An irreversible and incurable lung disease causing airflow blockage and breathing-related issues is called chronic obstructive pulmonary disease (COPD). And, although there’s no cure for the condition, patients can get relief and control symptoms with medication, lifestyle changes, or surgical procedures and interventions, in severe cases.
Indeed, COPD treatment is essential for avoiding exacerbations that may have negative and serious effects on a patient’s health. That said, let’s have a look at the most common COPD treatment options.
Although it may sound surprising, lifestyle has a significant impact on COPD. Therefore, patients suffering from this lung disease may get relief by incorporating some healthy lifestyle changes including:
This is the crucial step to take to manage COPD as the cigarette habit is the most common cause of COPD. So, if you have the disease, consider smoking cessation seriously as this is sometimes enough to manage symptoms and prevent disease progression.
We all know that exercise is great for our overall health but it can also help in optimizing lung function with COPD, by maximizing oxygen exchange and lung capacity. In addition, regular exercise will help you keep muscle strength and improve endurance.
Sometimes, COPD may lead to a reduced appetite which may, in turn, make symptoms worse and increase the risk of infections which will eventually lead to exacerbation of COPD. Hence, ensure you get enough calories daily, especially if you have experienced remarkable weight loss.
Practice Breathing Techniques
Finally, you can significantly improve muscle control and oxygen exchange by practicing breathing techniques. Thus, next time you see your doctor, make sure you ask him/her about which techniques to use or to refer you to a respiratory therapist.
Apart from healthy lifestyle changes, especially if they don’t provide the results needed, patients with COPD may have to take prescribed medications on a regular schedule or a short-acting medication in case symptoms flare-up. COPD prescriptions may include:
These medications, typically taken with an inhaler or through aerosol therapy, are efficient for relaxing the wall muscles of your airways, thus enabling breathing, reducing cough, and improving or preventing acute dyspnea.
Furthermore, bronchodilators are broken up into two major categories based on how fast they act. The first type is called short-acting bronchodilators and work within seconds to minutes. Examples include Ventolin, Proair, Xopenex, and Atrovent.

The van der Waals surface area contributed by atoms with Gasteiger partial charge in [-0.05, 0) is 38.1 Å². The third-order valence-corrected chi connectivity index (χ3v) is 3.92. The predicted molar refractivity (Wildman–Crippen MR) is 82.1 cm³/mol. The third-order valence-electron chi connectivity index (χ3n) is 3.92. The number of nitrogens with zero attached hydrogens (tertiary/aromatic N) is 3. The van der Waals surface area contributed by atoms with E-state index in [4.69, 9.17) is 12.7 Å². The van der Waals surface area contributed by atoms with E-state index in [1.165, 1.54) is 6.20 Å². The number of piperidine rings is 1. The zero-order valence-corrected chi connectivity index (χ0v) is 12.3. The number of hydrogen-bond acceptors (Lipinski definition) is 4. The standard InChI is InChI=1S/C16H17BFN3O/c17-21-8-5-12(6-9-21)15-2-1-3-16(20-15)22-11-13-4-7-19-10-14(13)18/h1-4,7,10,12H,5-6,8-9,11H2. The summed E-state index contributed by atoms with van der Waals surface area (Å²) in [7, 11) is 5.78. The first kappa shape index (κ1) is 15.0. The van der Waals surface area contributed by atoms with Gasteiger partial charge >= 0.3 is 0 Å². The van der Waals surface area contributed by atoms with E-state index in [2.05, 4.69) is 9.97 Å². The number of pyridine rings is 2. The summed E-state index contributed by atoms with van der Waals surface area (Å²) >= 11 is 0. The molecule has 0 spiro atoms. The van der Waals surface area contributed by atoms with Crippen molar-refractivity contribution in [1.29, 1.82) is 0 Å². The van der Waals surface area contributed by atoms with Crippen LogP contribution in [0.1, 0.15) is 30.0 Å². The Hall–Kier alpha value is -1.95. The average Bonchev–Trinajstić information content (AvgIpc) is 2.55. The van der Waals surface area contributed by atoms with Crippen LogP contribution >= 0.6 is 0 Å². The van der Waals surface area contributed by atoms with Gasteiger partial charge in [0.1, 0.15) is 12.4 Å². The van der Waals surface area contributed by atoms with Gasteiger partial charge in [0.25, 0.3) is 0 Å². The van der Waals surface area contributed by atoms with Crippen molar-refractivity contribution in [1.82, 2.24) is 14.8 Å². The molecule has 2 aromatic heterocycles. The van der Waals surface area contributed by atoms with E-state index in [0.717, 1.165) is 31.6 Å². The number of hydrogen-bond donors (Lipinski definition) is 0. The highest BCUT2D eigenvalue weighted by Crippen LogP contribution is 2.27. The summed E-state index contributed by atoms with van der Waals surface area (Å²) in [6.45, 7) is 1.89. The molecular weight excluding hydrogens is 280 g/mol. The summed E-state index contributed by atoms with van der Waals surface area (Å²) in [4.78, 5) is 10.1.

On the other hand, long-acting bronchodilators are used to keep airways open and muscles relaxed for extended periods, from 12 to 24 hours. These are also divided into two categories based on the mode of action:
- long-acting beta-agonists (LABAs) – Serevent, Arcapta, Brovana, and Performist; and
- long-acting muscarinic antagonists (LAMAs) – Spiriva and TudorzaPressair
Patients with COPD may also have to take corticosteroids which keep inflammation down and decrease the number of exacerbations. They are also divided into two main categories: inhaled and oral corticosteroids.
Inhaled corticosteroids are recommended for people who also have asthma or a high eosinophil count and those who have one or more COPD exacerbations a year. Otherwise, you shouldn’t take them as they increase the risk of pneumonia, mouth infections, and skin bruising. Examples include Flovent and Pulmicort.
On the other side, oral corticosteroids such as Prednisone are used for helping you recover faster during a COPD exacerbation by improving lung function and alleviating hypoxemia. Plus, they may decrease the risk of relapse and avoid treatment failure. Yet, long-term use of these medications can lead to serious side effects like osteoporosis, diabetes, and an increased risk of cataracts, weight gain, and infections.
Phosphodiesterase-4 (PDE4) Inhibitors
Last but not least, COPD patients may be prescribed PDE4 inhibitors as this lung disease can cause an overproduction of the phosphodiesterase-4 enzyme which causes lung inflammation. These medications block this enzyme and thus reduce COPD exacerbations in people who suffer from chronic bronchitis or severe COPD. A common example of a PDE4 inhibitor is Daliresp and may cause side effects like weight loss, diarrhea, abdominal pain, nausea, and headache.